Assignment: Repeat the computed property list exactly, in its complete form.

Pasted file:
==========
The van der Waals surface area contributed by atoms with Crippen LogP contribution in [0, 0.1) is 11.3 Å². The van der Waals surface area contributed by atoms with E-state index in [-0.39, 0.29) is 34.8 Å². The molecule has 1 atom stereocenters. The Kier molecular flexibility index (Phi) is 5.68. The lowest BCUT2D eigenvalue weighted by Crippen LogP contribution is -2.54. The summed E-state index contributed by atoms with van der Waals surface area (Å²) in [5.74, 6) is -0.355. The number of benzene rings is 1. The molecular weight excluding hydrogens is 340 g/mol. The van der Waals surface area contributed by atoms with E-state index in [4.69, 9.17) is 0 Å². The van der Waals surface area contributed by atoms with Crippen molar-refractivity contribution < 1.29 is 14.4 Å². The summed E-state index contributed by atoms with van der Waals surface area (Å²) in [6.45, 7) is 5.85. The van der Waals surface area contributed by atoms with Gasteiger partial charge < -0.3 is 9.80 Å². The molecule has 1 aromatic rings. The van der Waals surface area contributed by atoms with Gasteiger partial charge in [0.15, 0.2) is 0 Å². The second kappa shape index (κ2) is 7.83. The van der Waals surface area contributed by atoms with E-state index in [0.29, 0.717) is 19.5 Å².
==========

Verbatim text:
The van der Waals surface area contributed by atoms with Crippen LogP contribution in [0, 0.1) is 11.3 Å². The van der Waals surface area contributed by atoms with E-state index in [-0.39, 0.29) is 34.8 Å². The molecule has 1 atom stereocenters. The Kier molecular flexibility index (Phi) is 5.68. The lowest BCUT2D eigenvalue weighted by Crippen LogP contribution is -2.54. The summed E-state index contributed by atoms with van der Waals surface area (Å²) in [5.74, 6) is -0.355. The number of benzene rings is 1. The molecular weight excluding hydrogens is 340 g/mol. The van der Waals surface area contributed by atoms with E-state index in [4.69, 9.17) is 0 Å². The van der Waals surface area contributed by atoms with Crippen molar-refractivity contribution < 1.29 is 14.4 Å². The summed E-state index contributed by atoms with van der Waals surface area (Å²) in [6.45, 7) is 5.85. The van der Waals surface area contributed by atoms with Gasteiger partial charge < -0.3 is 9.80 Å². The molecule has 1 aromatic rings. The van der Waals surface area contributed by atoms with Gasteiger partial charge in [0.15, 0.2) is 0 Å². The second kappa shape index (κ2) is 7.83. The van der Waals surface area contributed by atoms with E-state index in [0.29, 0.717) is 19.5 Å².